I just got a call from a friend who knew I “have something to do with websites and Google, right?” 🙂 She asked if I would help her out with something. She then proceeded to tell me that her web designer wasn’t making her very happy. Apparently, he had completed her website, gotten his final payment, and was no longer returning her calls. She was frustrated because she wasn’t able to find her website on the first page of Google for her main keywords. So, being the (air quotes) SEO Expert (air quotes) that I am, I took a look at her new website.

Now if I’m honest, I know enough about SEO (Search Engine Optimization) to be dangerous and I can even point someone in the right direction, but I would much rather refer you to my REAL-SEO-EXPERT buddies who do onsite SEO all day, every day if you’re serious. That said, I could tell within a few seconds that my friend’s website was NOT built with SEO in mind. The title tag of the home page: (Business Name | Home) was enough to tell me that this was another website that was not built to impress Google.

When I started pointing out the shortfalls with the page titles, the lack of content, keywords, geo-modifiers, image tags, and more, she got really mad. “I specifically asked him if my website would be found on Google before I hired him!” she told me. To be fair, it was on Google . . . on page 8 or something. Ouch.

I tried to calm her down by explaining that everything that needed to be done to make her website Google-friendly could still be done, but that was like telling someone who had just bought a brand new home that “we can still install indoor plumbing – even though the house is already built.” Sure, it can be done, but it’s a lot easier if you just do it right in the first place.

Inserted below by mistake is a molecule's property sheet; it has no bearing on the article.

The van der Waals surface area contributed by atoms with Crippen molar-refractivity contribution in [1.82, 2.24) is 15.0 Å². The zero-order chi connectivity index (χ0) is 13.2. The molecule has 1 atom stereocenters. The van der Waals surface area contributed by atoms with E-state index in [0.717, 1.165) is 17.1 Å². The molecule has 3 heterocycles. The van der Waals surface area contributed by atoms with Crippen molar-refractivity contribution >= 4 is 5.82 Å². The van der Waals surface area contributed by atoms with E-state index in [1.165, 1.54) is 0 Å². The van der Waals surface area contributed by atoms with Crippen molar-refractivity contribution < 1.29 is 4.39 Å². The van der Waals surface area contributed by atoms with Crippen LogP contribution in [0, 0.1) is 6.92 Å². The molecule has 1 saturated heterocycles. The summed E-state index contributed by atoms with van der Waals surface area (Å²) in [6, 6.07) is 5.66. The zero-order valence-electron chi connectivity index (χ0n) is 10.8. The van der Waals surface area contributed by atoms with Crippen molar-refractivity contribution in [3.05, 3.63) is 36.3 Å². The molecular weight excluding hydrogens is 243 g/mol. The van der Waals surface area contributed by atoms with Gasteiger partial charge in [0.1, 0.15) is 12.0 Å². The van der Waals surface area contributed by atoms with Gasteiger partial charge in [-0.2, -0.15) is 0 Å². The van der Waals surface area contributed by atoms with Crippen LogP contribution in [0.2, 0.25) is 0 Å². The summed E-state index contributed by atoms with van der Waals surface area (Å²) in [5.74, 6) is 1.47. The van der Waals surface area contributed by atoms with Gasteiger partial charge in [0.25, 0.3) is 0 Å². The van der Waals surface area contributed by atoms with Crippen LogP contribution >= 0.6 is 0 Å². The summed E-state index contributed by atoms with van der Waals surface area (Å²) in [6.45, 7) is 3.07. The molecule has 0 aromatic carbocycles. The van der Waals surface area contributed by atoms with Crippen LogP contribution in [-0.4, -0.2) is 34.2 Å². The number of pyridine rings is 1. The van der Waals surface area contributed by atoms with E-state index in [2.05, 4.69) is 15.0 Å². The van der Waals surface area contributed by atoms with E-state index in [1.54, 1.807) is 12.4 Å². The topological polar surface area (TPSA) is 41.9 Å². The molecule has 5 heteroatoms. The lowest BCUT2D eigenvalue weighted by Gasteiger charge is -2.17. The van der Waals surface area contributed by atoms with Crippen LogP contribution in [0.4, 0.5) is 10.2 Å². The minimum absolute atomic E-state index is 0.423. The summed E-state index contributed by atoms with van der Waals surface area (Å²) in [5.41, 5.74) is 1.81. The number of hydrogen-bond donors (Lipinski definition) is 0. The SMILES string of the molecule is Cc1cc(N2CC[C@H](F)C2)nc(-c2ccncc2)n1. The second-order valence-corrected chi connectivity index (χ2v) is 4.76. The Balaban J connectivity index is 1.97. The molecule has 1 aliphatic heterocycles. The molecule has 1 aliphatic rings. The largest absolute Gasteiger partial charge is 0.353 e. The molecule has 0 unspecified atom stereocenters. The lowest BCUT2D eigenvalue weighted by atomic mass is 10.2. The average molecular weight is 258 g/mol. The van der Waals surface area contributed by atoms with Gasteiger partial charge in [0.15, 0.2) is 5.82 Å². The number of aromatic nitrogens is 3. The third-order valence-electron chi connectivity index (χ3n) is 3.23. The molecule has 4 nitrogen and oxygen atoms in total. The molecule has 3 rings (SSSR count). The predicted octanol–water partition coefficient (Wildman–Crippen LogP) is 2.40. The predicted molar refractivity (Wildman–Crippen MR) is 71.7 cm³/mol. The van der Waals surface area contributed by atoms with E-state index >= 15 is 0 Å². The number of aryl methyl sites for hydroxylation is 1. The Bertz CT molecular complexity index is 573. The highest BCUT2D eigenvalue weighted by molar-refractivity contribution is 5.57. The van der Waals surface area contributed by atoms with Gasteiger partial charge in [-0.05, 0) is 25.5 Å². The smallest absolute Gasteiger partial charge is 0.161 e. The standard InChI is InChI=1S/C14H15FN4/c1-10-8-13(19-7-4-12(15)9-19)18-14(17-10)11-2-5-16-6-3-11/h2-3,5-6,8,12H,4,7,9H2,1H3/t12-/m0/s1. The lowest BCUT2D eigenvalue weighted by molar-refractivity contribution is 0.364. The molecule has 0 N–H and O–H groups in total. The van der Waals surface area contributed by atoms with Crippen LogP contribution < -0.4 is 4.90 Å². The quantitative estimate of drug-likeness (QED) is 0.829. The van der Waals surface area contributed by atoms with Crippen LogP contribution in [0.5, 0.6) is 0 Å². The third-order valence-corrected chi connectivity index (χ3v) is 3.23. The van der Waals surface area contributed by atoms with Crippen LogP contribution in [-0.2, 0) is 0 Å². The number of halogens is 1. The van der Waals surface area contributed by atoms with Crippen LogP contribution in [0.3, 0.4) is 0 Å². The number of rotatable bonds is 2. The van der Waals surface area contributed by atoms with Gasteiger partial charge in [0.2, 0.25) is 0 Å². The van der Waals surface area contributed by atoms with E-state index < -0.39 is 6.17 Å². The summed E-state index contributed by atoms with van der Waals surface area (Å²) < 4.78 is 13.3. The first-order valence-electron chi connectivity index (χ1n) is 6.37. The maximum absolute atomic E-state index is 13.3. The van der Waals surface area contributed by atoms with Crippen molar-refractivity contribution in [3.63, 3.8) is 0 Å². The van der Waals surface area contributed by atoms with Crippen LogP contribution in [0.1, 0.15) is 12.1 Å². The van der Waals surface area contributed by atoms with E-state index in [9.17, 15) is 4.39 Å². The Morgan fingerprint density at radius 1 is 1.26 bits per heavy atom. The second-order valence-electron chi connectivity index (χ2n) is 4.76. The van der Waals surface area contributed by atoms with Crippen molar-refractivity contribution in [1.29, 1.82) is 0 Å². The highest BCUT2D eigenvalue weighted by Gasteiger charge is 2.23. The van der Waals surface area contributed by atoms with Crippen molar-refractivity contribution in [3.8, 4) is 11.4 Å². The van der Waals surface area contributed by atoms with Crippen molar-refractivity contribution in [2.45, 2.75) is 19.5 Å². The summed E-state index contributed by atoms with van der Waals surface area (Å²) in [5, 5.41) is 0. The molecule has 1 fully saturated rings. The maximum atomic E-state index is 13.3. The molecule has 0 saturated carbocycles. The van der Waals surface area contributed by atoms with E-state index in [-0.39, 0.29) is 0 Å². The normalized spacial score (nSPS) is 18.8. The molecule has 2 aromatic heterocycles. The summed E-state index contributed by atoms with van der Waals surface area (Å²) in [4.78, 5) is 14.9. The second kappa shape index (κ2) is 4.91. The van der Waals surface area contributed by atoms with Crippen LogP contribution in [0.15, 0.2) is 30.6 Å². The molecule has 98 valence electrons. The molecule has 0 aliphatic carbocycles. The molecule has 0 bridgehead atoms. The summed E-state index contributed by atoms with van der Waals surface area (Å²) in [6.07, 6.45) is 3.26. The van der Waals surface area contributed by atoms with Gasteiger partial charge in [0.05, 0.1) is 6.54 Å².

So, I’ve got some pointers for you. If you’re building your own site, or if you’re hiring someone, make sure these things go into the plans BEFORE you get going.

  1. Make sure the site has a means to easily add fresh new content as often as you like.  A blog or “what’s new” pages are ideal for this.
  2. Plan out your navigation silos and internal linking structure before you get started.
  3. Make use of custom page titles that include your business name, keywords, and geo-modifiers (cities where you do business).
  4. Avoid duplication in content and page titles. Google hates duplicate content.
  5. After you think you’re done, run a link checker to make sure you have no broken links.
  6. Pay attention to H-tags, image alt text and meta descriptions, but don’t get too bogged down on these. They won’t make or break your site.
  7. Include an XML site map if your site has more than ten pages.

Three more things worth mentioning:

  • My friend didn’t have any way of accessing or editing her site. I offered to change her page titles. I could have done it for her in five minutes. But she was reliant on her web designer to make any and all changes. That’s not a good system. Make sure you own your site (not just the URL) and that you have the ability to change it whenever you like.
  • While onsite SEO is important, offsite SEO – in other words, LINKS are going to have the greatest amount of impact on your rankings. As long as your site has the basics of onsite SEO, good keywords and content, links are what you’re going to need in order to get to page 1.
  • Web design and SEO are two very different things. Finding a web designer who really knows SEO isn’t always the easiest thing to do –and they’re not cheap. Depending on your budget, you may have to just get your website built and then hire the SEO company later.

Special thanks to SEO Professional, Kevin Pike for his help with this blog post.